The East Coast on Sunday sweated through another day of heat and humidity in a stretch of weather so oppressive that a New Jersey drawbridge got stuck and police departments from New York City to suburban Boston implored residents to take it easy.
"Sunday has been cancelled," the NYPD jokingly tweeted. "Stay indoors, nothing to see here. Really, we got this."
The central part of the country, meanwhile, enjoyed some relief as a cold front moved steadily southward and eastward across the country, bringing down the temperatures. But the cooler weather settling in Monday and Tuesday will also bring severe storms and heavy rain that could cause flash flooding and produce damaging winds, the National Weather Service warned.
The Carolinas up to Maine were expected to see the highest temperatures Sunday. Daytime highs were expected in the mid-to-upper 90s, which, coupled with high humidity, could feel as hot as 110 degrees Fahrenheit (43 degrees Celsius).
Jack Ogten was among a steady stream of tourists milling around outside the White House on Sunday. Undeterred by the stifling heat, the resident of the Netherlands joked that he'd lost about 22 pounds (10 kilograms) from sweating after just one day of sightseeing.
"The weather's been ridiculously hot," Washington, D.C., bus driver Ramieka Darby remarked while a taking quick break amid temperatures of nearly 100 degrees (37.8 Celsius). "There's no point being out."
In New York City, where all eyes were on the power grid even before the hot weather following a Manhattan blackout last weekend, electricity company Con Ed reported scattered outages Sunday, the vast majority in the borough of Queens.
The city also directed office buildings to set thermostats no lower than 78 degrees (26 degrees Celsius) through Sunday to reduce strain on its electrical grid. A commemoration of the 1969 moon landing planned for Times Square and an outdoor festival featuring soccer star Megan Rapinoe and musician John Legend were also nixed due to the heat Saturday.
In Boston, city officials again opened up city pools free to residents as the temperature inched past 90 degrees (32 degrees Celsius) for the third consecutive day by noon Sunday. Police in one suburb also posted a tongue-in-cheek request on their Facebook page.
"Due to the extreme heat, we are asking anyone thinking of doing criminal activity to hold off until Monday," Braintree police wrote Friday. "Conducting criminal activity, in this extreme heat is next level henchmen status, and also very dangerous."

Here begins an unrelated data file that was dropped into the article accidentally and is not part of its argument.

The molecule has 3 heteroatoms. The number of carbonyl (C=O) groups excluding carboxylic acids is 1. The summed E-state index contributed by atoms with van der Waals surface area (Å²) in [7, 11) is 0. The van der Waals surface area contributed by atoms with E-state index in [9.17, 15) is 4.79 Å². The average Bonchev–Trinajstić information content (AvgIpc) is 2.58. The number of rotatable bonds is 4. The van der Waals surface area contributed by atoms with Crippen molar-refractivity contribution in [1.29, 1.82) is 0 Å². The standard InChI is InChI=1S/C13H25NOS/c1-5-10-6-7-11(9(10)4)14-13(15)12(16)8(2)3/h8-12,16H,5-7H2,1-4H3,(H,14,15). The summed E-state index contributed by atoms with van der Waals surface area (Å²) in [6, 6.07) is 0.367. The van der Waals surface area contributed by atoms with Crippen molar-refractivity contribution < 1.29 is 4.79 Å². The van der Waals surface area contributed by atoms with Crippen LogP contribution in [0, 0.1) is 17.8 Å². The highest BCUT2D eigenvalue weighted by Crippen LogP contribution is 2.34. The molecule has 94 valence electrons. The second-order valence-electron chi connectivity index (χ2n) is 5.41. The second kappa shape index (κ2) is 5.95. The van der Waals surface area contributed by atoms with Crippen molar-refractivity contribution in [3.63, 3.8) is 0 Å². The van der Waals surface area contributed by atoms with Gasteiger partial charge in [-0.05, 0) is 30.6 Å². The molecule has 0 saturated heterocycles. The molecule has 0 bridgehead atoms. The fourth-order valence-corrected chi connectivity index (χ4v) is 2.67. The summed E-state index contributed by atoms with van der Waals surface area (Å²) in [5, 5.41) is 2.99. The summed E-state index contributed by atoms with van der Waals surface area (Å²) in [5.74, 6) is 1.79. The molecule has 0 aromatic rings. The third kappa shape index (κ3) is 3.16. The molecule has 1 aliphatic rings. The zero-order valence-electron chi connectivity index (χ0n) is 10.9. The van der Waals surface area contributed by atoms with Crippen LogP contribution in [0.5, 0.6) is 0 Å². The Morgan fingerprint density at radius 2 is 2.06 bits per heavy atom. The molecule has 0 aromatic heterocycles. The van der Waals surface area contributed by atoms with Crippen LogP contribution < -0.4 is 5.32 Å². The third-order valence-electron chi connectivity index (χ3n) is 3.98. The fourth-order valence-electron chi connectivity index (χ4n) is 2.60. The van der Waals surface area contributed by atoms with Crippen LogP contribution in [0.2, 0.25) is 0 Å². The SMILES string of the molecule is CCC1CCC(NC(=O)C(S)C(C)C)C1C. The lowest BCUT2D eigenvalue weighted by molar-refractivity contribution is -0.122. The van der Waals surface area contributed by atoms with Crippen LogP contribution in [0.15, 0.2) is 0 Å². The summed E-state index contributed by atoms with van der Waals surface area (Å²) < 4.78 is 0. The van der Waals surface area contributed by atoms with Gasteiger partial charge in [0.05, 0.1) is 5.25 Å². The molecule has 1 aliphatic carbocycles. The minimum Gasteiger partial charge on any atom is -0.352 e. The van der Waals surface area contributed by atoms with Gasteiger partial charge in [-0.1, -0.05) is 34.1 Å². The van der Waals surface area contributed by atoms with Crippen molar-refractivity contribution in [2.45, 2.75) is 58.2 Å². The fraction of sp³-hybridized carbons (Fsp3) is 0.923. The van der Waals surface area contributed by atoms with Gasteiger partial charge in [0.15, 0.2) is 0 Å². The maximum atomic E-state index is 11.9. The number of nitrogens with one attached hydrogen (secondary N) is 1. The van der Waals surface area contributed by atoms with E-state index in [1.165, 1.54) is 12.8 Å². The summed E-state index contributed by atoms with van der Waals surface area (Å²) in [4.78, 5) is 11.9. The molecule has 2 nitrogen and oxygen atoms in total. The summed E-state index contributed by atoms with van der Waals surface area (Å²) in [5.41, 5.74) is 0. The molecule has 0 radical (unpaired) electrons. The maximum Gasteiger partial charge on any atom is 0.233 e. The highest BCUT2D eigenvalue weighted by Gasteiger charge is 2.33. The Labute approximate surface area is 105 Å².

In Philadelphia, several hundred people were evacuated from a retirement community Saturday because of a partial power outage that officials say may have been heat-related.
Elsewhere in Pennsylvania, nine firefighters were treated for heat exhaustion and six transported to a hospital for treatment while fighting a house fire in sweltering conditions. The Strinestown Fire Company said all of the firefighters were released by the time Saturday's Conewago Township blaze was extinguished.
In New Hampshire, rescue crews helped a 29-year-old hiker late Saturday after he was overcome by the heat in the White Mountain National Forest.
In New Jersey, the Oceanic Bridge over the Navesink River was closed Saturday evening after it got stuck open. Monmouth County officials say heat caused expansion of the metal encasing the drawbridge, which is a popular route for residents and beachgoers.
The heat even prompted Delaware officials to close Fort Delaware State Park, which served as a Union prison camp during the Civil War. Temperatures were simply too high for costumed interpreters who wear wool garb this weekend, officials said.
The National Weather Service reported high temperatures for July 20 were recorded Saturday at its weather stations in Atlantic City, New Jersey, New York City, Westfield, Massachusetts, Manchester, New Hampshire, and Wallops Island, Virginia.
The heat relented early Sunday in the northern reaches of New England.
A Canadian cold front brought thunderstorms Saturday evening that dropped temperatures across northern Vermont and upstate New York. A heat advisory remained in effect for southern sections of Vermont, New Hampshire and Maine, however.
In many parts of the country, it's not expected to get much better when the sun goes down. Temperatures are expected to remain at or above the high 70s overnight (26 degrees Celsius).
Experts warn residents in affected areas to limit their time outdoors. The risks are greatest for young children, the elderly and the sick.
Meanwhile, strong wind and rain were expected to persist in the Midwest, bringing the potential for heavy rainfall and flash flooding. Storms already knocked out power to hundreds of thousands of residents in Michigan and Wisconsin Saturday.